Finished Artwork/Photographing your Painting

If you’ve been doing this for a while, you probably have your own way of getting a good photograph of your artwork. I’ll tell you what I do.

To me it is important to photograph my painting in natural light only. I have a bedroom that has two nice windows. I turn off any lights and place the painting flat on the bed, hoping to avoid any light coming in from the sides. I use my Nikon SLR and do my best to hover over it so the picture is square and not skewed. The hardest part is not casting a shadow. I take a few pictures and then open them in PhotoShop.

Screen Shot 2017-08-15 at 12.53.45 PMOpen PhotoShop. You are greeted with a page with a large “New…” button and a large “Open…” button. Click on the Open button and navigate to where you have your photographed picture. If you don’t have this screen, then go to the top menu and click “File.” You’ll find “New” and “Open” here, too.

 

 

When you locate your picture, click on it and then “open” at the bottom of the little screen.

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And then the picture opens in PhotoShop.

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Whether I have scanned a picture or taken a picture of it, I find that the blacks are washed out and the picture needs a slight value adjustment. In this case, the brightness and contrast are way off.

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You can see a grid because the first thing I do is crop it with the crop tool on the left, 3rd one down on the left of the tool palette. After you have determined how you want it cropped, move your cursor to the top left icon, the “Move” tool, and click on it. You’ll see a little menu pop up that says “crop?” and “don’t crop.” Click accordingly.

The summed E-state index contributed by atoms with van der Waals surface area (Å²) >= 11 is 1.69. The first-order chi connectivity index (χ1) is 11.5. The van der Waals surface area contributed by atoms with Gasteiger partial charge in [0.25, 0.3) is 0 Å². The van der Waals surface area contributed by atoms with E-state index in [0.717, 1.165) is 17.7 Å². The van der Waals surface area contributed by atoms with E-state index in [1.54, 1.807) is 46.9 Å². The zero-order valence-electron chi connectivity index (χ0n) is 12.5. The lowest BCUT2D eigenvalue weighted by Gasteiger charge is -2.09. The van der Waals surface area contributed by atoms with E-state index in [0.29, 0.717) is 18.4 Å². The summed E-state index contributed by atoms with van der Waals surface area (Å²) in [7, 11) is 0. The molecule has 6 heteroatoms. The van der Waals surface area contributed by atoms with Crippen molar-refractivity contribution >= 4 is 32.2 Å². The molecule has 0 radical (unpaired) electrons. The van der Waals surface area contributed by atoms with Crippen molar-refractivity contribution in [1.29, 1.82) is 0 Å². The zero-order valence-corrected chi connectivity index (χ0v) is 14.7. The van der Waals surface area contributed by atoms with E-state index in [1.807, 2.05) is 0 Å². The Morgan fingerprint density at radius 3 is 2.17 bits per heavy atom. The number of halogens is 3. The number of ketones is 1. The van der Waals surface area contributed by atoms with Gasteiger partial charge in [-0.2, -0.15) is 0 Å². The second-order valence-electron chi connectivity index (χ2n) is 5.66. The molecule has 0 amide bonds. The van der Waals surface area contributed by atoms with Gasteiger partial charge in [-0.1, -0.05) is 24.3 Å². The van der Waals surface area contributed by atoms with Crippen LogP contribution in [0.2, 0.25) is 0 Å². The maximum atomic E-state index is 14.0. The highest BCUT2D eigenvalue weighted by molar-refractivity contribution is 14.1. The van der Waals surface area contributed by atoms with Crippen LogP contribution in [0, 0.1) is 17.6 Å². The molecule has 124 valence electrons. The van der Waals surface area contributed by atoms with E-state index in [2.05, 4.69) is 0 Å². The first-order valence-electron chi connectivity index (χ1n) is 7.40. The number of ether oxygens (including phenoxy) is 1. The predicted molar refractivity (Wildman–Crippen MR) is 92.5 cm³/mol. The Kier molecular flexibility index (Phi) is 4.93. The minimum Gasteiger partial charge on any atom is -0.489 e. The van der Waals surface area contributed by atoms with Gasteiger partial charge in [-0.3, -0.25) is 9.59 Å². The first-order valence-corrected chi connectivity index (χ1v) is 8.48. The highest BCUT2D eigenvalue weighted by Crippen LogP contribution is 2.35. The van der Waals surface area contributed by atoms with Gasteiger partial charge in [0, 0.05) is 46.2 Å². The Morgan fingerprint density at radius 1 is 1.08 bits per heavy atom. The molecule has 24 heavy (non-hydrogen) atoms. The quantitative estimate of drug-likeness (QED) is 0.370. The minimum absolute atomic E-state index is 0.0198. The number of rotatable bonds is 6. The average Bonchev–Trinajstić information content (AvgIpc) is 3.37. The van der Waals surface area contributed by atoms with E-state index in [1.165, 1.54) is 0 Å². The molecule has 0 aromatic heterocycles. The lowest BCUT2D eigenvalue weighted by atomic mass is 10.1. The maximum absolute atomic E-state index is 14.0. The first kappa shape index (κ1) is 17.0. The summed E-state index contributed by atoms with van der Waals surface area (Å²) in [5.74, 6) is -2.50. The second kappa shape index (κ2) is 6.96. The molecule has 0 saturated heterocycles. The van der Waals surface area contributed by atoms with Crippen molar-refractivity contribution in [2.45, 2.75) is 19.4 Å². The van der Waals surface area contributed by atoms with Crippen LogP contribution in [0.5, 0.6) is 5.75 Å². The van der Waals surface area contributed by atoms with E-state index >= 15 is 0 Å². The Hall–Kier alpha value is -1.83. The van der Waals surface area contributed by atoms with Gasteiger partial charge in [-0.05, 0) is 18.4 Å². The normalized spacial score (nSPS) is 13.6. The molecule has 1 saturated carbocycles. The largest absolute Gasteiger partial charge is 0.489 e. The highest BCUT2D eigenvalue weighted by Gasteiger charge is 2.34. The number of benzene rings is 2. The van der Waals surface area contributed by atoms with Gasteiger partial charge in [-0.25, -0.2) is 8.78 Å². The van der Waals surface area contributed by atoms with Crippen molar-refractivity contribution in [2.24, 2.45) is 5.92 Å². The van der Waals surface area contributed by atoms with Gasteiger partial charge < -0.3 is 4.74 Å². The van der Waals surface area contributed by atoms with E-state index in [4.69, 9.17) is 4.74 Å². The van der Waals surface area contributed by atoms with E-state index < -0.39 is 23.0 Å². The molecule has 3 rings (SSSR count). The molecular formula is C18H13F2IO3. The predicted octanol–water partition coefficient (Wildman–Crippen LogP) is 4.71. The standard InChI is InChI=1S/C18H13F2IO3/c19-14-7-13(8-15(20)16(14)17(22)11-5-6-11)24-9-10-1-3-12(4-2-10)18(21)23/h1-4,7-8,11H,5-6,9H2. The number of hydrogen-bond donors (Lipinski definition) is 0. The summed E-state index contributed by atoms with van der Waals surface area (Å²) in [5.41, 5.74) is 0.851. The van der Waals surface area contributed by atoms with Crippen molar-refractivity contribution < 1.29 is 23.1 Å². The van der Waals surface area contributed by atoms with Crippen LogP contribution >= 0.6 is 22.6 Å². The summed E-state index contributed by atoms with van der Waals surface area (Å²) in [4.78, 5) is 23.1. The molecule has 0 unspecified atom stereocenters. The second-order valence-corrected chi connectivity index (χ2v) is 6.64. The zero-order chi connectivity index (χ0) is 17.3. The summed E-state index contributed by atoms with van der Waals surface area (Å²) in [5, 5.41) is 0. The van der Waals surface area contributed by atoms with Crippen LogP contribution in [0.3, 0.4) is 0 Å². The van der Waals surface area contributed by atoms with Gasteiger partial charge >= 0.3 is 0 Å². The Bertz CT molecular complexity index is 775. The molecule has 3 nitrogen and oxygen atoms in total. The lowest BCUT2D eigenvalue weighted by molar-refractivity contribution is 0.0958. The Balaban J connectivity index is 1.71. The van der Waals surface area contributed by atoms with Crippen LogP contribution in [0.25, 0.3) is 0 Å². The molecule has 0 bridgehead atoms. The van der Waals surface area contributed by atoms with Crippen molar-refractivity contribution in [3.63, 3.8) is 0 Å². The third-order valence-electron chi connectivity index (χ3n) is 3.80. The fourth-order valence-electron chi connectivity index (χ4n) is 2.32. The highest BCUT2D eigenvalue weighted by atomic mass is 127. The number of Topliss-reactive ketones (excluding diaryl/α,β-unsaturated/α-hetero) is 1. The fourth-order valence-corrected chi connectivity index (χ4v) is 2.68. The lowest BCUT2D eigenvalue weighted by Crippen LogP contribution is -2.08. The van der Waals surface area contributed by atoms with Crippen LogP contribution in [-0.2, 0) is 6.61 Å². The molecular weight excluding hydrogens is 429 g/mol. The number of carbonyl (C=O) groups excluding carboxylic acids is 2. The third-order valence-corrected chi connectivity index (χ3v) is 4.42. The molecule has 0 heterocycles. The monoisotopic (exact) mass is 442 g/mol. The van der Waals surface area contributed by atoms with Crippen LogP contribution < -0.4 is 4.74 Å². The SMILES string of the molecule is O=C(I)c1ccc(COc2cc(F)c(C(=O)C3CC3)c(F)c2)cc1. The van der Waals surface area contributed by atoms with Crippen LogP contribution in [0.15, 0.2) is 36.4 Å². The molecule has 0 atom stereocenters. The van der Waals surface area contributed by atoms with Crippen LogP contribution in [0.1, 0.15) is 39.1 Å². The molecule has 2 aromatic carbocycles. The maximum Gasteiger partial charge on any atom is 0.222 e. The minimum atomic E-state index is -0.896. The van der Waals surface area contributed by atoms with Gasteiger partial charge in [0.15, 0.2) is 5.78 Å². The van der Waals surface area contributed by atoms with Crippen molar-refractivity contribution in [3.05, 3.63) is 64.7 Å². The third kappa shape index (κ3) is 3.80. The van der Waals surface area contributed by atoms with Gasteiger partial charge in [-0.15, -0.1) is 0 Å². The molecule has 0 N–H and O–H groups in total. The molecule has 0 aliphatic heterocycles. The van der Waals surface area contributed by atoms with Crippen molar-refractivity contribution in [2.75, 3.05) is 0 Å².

moveandcrop

So what is a Pixel?

I learned in a photography class years ago that photographed images are made up of tiny points of light called “circles of confusion.” In the digital age, these dots have become squares called pixels and a bunch of pixels make up an image. When an image is opened in Photoshop, it is “rasterized,” and those dots become squares. So dots per inch are actually squares, or pixels, per inch, thus the term “dpi.”

Your eye views an image on your computer at approximately 72 dpi. At this resolution, the image is quite clear. However, a 72 dpi image is low resolution and inadequate for print.

If your painting has been chosen to appear in a magazine, (and who doesn’t want this to happen) the magazine will request a 300 dpi copy of the image. This is considered a high resolution image suitable for print. High resolution images shouldn’t be used on a website or Facebook or Instagram, or anywhere you don’t want people to hijack your pictures. But you do need 300 dpi images if you want to have giclee prints made, or sent to a print magazine.

So the question is: I have finished a painting and photographed it. How do I change the resolution?